5888. Another week settles at our feet. We thank the Lord that we are alive and content. We await expectantly on this next season.

Sunday, May 22, 2016


"Hey, why are you being so grumpy?" brow furrowed I raise an eyebrow at Lucy. Slouched at the end of the couch, she huffs and sighs, knees gathered up at her chin.

"I'm not," she says.

"Yeah, you are," I say.

"I don't know," she says.

The other kids milling into the sunroom, they find seats while Lucy stews.

"Well, think about it," I say.

"It just seems like the other kids are telling me what to do and bossing me around," she says. She makes her face placid but narrows her eyes and enfolds irritation at the edges of her mouth.

"No," I say. "That's not it. You've been grumpy about too many different things lately. It's something else. What is it?

"I don't know," she says casting proof across the couch at me.

"Well, think about it. Usually when someone is bothered by a whole bunch of different things, it's actually something else that's causing it all. I'm going to ask you again in a little bit so I want you to be thinking about it, okay?"

"Okay," she shrugs.

We circle in prayer, the usual landing of the day. Kids gather to hug me. They drape and snuggle and wrap their arms around me in an applause of affections.

"Can you wait for just a minute?" I whisper to Lu.

"Okay," she nods.

The children mill out as they came in more like the wind whisping across the yard than a troop of boots.

"Sooo," I say to Lu. "Did you think about it?"

"There's nothing, Mom." she says.

"I know we love each other ALL the time," I say, she looking at me out the the tops of her eyes, "but I was wondering if maybe you haven't been FEELING how much I love you lately." She stares. Blinks. "I was wondering if you just want to sit and snuggle for a while."

In answer she sits next to me, next-next to me, as close and she can sit. My arm slung around her shoulder I pat her knee. The cuddly child, I haven't snuggled her in a very long time. Before long, chatter is running like a drippy faucet.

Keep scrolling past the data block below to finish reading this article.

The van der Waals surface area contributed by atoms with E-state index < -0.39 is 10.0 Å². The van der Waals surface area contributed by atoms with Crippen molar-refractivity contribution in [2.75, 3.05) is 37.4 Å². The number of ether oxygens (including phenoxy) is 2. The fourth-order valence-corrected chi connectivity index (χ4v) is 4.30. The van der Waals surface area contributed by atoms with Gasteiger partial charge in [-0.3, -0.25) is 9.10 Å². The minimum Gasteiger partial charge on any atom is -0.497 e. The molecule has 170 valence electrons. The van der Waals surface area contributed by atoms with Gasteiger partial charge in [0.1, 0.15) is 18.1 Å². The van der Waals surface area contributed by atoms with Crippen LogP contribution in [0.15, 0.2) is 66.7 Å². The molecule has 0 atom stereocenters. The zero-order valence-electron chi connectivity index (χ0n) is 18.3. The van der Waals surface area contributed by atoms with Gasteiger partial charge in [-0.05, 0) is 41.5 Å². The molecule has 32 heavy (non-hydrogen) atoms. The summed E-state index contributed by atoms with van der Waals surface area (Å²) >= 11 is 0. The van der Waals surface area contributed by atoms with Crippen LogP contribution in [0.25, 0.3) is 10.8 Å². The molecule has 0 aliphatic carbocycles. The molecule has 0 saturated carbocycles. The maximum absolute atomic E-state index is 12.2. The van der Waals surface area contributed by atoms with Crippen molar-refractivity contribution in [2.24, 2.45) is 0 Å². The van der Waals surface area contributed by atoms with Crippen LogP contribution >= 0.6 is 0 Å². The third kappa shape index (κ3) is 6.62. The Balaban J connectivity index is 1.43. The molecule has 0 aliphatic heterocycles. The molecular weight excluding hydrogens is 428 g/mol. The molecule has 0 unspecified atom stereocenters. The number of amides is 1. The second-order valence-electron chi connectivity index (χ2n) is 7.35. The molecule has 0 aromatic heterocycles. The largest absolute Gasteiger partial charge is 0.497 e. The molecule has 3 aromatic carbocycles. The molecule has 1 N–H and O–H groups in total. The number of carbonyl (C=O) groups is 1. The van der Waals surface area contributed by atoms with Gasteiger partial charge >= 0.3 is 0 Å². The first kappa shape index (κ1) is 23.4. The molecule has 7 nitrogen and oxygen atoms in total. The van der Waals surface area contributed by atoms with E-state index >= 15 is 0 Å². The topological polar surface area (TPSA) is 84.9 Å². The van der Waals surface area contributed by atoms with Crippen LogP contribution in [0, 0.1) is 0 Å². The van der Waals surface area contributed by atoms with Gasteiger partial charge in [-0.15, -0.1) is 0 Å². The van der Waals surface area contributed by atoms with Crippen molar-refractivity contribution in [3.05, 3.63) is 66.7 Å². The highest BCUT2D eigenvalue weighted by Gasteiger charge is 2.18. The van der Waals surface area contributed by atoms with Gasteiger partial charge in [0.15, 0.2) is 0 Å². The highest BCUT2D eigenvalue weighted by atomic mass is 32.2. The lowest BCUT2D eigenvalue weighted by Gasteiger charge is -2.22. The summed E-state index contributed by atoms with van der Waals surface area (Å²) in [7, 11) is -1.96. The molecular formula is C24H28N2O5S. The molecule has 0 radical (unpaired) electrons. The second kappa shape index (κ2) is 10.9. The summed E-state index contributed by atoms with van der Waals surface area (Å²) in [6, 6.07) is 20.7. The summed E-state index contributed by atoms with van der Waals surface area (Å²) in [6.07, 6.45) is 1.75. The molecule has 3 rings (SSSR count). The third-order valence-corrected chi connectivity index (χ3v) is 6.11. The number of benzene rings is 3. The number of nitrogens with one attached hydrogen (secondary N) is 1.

Though I'm never one to go easy when discipline calls, tonight the answer was this.


5865. My cousin and her five kids come to visit. Pizza and a break from school, it's a party. They can't stay long, and I feel like we could talk forever. Such a treat.

5866. A grain mill! Lori passes an flour mill onto us.

5867. We buy a few buckets of wheat berries from a friend and start a bread making adventure.

5868. I begin brewing sourdough starter on our countertop.

5869. Cerissa and I compare food prep notes.

5870. We almost finish planting the garden. I notice the kids out planning and cultivating their plots with more dedication than I can show my own.

5871. I finally get everything planted in the main garden except a few rows of herbs left for tomorrow.

5872. I finally settle on which independent evaluation to use to close out our school year. We re-assign chores and begin planning for summer.

5873. The next season gradually moves closer. A sense of peace gathers and settles around us.

Sunday, May 15, 2016


"Jaaaaack, Jack!" I call.

"Yeah?" his voice a smudge around the edge of the house.

"Jack, COME here," I call. "There's a really weird SPIDER over here."

"Where?" Myra says. Loping around the yard, she circles past my elbow, and peers, her face six inches closer to the ground than I want mine.

"It has a big white thing on it's back," I say. I point, finger conservatively recoiled. We all stare, Jack, now crouched over the general vicinity of my point, his eyes locked on a small robotic body with white mystery sac.

"Oh," he says. "I think that's a wolf spider."

"Oh," I say,